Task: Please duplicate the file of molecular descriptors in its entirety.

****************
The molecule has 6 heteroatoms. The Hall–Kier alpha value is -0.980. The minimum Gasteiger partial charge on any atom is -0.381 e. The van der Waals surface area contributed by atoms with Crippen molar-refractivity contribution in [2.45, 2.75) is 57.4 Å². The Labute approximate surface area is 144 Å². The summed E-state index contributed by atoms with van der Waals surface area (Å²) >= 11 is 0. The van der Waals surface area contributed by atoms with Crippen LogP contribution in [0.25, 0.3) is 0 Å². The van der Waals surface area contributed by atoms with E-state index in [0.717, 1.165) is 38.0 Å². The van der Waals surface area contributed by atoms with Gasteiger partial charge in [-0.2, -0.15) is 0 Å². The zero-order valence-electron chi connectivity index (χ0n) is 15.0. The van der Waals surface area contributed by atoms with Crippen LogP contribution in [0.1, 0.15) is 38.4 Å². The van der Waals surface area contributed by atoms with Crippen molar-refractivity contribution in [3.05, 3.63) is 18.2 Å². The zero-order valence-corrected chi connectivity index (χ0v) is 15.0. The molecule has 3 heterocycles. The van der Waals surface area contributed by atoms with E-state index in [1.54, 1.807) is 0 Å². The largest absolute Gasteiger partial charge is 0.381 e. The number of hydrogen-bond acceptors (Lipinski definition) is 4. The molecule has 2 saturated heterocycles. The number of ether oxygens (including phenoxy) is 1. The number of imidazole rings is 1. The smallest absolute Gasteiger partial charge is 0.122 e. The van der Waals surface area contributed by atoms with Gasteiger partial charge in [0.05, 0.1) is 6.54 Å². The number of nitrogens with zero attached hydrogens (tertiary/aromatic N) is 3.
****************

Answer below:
The molecule has 6 heteroatoms. The Hall–Kier alpha value is -0.980. The minimum Gasteiger partial charge on any atom is -0.381 e. The van der Waals surface area contributed by atoms with Crippen molar-refractivity contribution in [2.45, 2.75) is 57.4 Å². The Labute approximate surface area is 144 Å². The summed E-state index contributed by atoms with van der Waals surface area (Å²) >= 11 is 0. The van der Waals surface area contributed by atoms with Crippen LogP contribution in [0.25, 0.3) is 0 Å². The van der Waals surface area contributed by atoms with E-state index in [0.717, 1.165) is 38.0 Å². The van der Waals surface area contributed by atoms with Gasteiger partial charge in [-0.2, -0.15) is 0 Å². The zero-order valence-electron chi connectivity index (χ0n) is 15.0. The van der Waals surface area contributed by atoms with Crippen LogP contribution in [0.1, 0.15) is 38.4 Å². The van der Waals surface area contributed by atoms with Crippen molar-refractivity contribution in [3.05, 3.63) is 18.2 Å². The zero-order valence-corrected chi connectivity index (χ0v) is 15.0. The molecule has 3 heterocycles. The van der Waals surface area contributed by atoms with E-state index in [1.54, 1.807) is 0 Å². The largest absolute Gasteiger partial charge is 0.381 e. The number of hydrogen-bond acceptors (Lipinski definition) is 4. The molecule has 2 saturated heterocycles. The number of ether oxygens (including phenoxy) is 1. The number of imidazole rings is 1. The smallest absolute Gasteiger partial charge is 0.122 e. The van der Waals surface area contributed by atoms with Gasteiger partial charge in [0.05, 0.1) is 6.54 Å². The number of nitrogens with zero attached hydrogens (tertiary/aromatic N) is 3.